PS5 Controllers Are Drifting, And The Repairs Are A Hassle

PS5 Controllers Are Drifting, And The Repairs Are A Hassle
Photo: Sony
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Few things about the PlayStation 5 are better than the DualSense controller. It feels terrific to hold, somehow just as solid as it is light. The haptics are truly dynamic, at least for games that offer such support. It’s beautiful. But even the mighty DualSense reportedly isn’t immune to the Achilles’ heel of modern video game controllers: drift.

When you think of controller drift, your mind probably drifts to the Nintendo Switch. Pretty much immediately after the hybrid console released in 2017, unlucky players came to know the dreaded term “Joy-Con drift.” In other words, the thumbsticks would habitually malfunction sending the console false inputs even when players weren’t touching them. In 2019, Nintendo acknowledged the issue in a comment to Kotaku, and announced a new policy that both offered afflicted owners free repairs and granted refunds for prior repairs. Last year, Nintendo’s president formally apologised for the whole debacle (but didn’t say a word about that class action suit).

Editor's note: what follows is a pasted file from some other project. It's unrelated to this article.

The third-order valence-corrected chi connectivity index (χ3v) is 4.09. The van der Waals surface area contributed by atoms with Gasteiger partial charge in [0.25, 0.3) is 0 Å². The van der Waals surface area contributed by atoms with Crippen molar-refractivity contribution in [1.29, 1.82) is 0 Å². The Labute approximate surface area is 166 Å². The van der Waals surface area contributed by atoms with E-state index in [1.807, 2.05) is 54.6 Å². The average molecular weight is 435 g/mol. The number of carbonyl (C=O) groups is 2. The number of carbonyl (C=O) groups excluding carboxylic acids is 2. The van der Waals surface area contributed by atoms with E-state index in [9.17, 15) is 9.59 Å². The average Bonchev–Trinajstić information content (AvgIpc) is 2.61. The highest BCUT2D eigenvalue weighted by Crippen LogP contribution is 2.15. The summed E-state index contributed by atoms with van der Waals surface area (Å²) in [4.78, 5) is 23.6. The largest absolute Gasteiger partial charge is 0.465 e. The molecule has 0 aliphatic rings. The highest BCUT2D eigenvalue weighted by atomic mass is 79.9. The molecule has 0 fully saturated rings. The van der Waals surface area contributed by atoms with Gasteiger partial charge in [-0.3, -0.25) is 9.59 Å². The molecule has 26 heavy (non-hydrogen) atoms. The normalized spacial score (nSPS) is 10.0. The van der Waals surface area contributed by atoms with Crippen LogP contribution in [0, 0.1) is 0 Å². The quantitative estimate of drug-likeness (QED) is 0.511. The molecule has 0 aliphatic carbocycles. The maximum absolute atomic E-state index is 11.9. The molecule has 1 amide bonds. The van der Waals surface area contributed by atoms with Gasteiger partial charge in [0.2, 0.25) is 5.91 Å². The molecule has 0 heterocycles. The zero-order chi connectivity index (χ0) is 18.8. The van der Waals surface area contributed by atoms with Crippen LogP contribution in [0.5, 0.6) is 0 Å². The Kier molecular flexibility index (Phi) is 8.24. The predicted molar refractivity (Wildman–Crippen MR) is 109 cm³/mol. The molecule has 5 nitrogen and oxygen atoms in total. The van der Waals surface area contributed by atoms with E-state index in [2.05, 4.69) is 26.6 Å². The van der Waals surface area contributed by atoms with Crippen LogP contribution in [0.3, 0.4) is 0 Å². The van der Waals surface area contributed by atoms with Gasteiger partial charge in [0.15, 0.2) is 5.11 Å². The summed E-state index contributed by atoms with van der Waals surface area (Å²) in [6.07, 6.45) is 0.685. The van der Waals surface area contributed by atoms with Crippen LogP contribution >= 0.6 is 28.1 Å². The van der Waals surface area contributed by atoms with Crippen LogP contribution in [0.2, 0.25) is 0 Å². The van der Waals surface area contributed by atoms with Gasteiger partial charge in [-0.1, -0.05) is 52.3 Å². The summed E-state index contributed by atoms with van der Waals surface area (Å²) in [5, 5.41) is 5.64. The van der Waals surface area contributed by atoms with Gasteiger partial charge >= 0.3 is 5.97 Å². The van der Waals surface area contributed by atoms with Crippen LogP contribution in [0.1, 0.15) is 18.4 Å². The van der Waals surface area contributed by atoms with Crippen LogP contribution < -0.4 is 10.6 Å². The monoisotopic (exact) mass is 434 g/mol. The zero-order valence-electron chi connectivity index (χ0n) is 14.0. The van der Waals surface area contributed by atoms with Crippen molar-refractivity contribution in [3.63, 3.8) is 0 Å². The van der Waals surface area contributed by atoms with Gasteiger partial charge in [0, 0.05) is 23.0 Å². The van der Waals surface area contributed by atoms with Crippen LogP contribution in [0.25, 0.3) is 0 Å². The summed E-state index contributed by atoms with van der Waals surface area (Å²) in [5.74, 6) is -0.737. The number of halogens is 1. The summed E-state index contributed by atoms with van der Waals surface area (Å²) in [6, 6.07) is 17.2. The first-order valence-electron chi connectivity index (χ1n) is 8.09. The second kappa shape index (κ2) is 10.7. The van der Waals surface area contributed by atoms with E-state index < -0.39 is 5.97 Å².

Now, PS5 owners are reporting similar issues with the DualSense.

Since the PS5 was released last November, players have taken to social media to share stories about DualSense drift. One user reported the issue 10 days after receiving their PS5, stating they tried every possible fix — power-cycling the console, turning Bluetooth on and off, resetting the controller, and, finally, charging it fully overnight — to no avail.

Another uploaded a video to Reddit that appears to show some serious controller drift. In the 15-second clip, you can clearly see the player’s fingers off the thumbsticks while playing Destiny 2. And yet, the player’s gun — a snazzy sidearm that bears a strong resemblance to Lonesome, a legendary sidearm with a terrific fire rate and some serious punch — drifts across the screen of its own accord. Yes, Beyond Light’s Europa boasts some stunning vistas, but they’re better enjoyed when you’re actually at the controls.

At the moment, your options for fixing a busted DualSense are slim. You could go through Sony’s PlayStation support page, which has a dedicated portal for issues with PS5 hardware, including the DualSense controller. Just keep in mind that the PlayStation’s support team is swamped at the moment fielding requests about the PS5, which is still nigh-impossible to find.